St. Nicholas Day in Metro Vancouver

On December 1st, 2012, your family can visit St. Nicholas (Sinterklaas) at the Amsterdam Greenhouse and Garden Center in Pitt Meadows. It’s a fun way to experience a European tradition at Christmas time.

If you’re thinking “Pitt Meadows! Out there?”, don’t worry.  It’s not far from Coquitlam, Port Coquitlam and Port Moody by way of Lougheed Highway or Kingsway, which moves faster than Lougheed.  If you live on the east side of Metro Vancouver or in Surrey or Langley, you simply get on a highway, nip up the Mary Hill Bypass over the Pitt River bridge, hang a left on Old Dewney Trunk road and, presto, you’re there!

Here are the details:

* complimentary hot chocolate and Dutch treats

* enter a colouring contest to win prizes. (PDF to print drawing. Drop off by December 2nd, 5 PM.)

* visit Sinterklaas from 10 AM – 2 PM (Bring your camera.  Sinterklaas is dressed differently than Santa Claus.)

* 10:00 AM  Children can create their own table centerpiece using fresh greens. (Children 7 and under need adult supervision.) A cost of $10 per child will be deducted from the cost of materials used.

What Is St. Nicholas Day?

St. Nicholas Day (or Sinterklaasavond) is a Dutch celebration related to St. Nicholas Day.  St. Nicholas was a saint who lived in Turkey in the 3rd century AD. The legend is that the original saint threw money down a chimney into socks, that were drying, in order to help some young sisters for their dowries so they wouldn’t have to go into prostitution.  December 5th is the birthday of St. Nicholas. Knowing this story helps because you can now say to your child, with confidence, that St. Nicholas lived a long time ago and helped people in this way. You can say “let’s put out our shoes and see if he will come and visit us.”  If they ask you whether or not St. Nicholas really DID visit your house you can say “hmnn. I wonder. What do you think?”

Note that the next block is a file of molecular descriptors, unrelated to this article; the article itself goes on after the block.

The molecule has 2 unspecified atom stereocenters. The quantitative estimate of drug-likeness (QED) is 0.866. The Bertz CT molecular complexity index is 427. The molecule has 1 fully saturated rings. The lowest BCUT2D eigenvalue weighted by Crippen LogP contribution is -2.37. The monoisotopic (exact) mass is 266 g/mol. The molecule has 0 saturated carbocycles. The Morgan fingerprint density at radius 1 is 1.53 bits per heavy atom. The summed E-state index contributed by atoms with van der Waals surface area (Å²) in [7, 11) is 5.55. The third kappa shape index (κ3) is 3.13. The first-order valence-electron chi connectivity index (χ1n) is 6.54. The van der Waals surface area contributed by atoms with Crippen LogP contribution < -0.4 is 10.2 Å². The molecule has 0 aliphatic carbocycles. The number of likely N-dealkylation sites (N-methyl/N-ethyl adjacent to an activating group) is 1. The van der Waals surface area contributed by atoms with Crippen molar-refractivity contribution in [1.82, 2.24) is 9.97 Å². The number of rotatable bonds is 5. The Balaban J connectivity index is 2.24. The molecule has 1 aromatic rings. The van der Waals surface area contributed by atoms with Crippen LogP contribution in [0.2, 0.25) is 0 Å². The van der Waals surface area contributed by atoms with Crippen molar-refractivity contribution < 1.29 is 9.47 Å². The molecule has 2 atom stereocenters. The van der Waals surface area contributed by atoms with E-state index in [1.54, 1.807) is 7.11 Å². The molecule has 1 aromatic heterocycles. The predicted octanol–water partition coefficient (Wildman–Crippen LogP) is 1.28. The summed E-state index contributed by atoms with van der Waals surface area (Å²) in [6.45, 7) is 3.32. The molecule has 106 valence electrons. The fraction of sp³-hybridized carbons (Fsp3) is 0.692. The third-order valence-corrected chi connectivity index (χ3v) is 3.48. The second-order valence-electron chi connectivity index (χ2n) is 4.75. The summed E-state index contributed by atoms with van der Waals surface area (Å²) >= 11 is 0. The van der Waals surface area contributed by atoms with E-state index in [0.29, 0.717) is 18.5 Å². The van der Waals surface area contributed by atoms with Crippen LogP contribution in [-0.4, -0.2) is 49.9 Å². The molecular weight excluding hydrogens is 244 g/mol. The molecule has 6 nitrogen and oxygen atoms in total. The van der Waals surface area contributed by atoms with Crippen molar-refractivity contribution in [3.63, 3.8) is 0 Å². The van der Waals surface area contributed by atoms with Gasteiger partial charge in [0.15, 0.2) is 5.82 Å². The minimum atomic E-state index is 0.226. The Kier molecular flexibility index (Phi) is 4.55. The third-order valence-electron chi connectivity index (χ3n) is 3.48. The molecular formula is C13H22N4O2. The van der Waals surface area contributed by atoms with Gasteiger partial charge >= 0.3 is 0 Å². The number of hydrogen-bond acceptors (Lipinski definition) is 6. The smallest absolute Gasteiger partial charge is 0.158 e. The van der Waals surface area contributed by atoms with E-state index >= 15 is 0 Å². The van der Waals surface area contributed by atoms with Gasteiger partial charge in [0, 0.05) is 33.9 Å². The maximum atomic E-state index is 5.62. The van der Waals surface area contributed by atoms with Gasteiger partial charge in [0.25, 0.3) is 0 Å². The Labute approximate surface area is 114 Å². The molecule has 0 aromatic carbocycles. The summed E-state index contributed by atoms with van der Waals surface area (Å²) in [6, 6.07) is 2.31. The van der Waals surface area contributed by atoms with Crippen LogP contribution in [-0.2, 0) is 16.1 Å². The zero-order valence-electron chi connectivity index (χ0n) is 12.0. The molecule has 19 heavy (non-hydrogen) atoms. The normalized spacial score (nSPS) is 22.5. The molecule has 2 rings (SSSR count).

Between the third week of November, when St. Nicholas arrives with great ceremony on a barge (or train) with his helper in Dutch communities and December 5th, children set out their shoes at night with a carrot or hay and a bowl of water for St. Nicholas’ horse.  They sing a Sinterklaasavond song and can also provide a drawing for St. Nicholas. In the morning they will find any number of special treats or small gifts including: mandarin oranges, letter shaped pastry with almond paste or chocolate letters (of the child’s first initial), chocolate coins, marzipan figures, spiced cookies, gingerbread biscuits or a chocolate St. Nicholas wrapped in foil. In many ways this is similar to the advent calendar or more elaborate advent calendars which can include small, simple gifts. In the Netherlands the children receive most of their main, larger gifts on December 5th – the birthday of St. Nicholas.  In families with older children or adults, gifts are given Secret Santa style and disguised in paper that reminds the recipient of an embarrassing moment in the previous year or teases him/her about a character trait in a gentle way.  The giver also writes a rhyming poem along the same theme as the wrapping of the gift.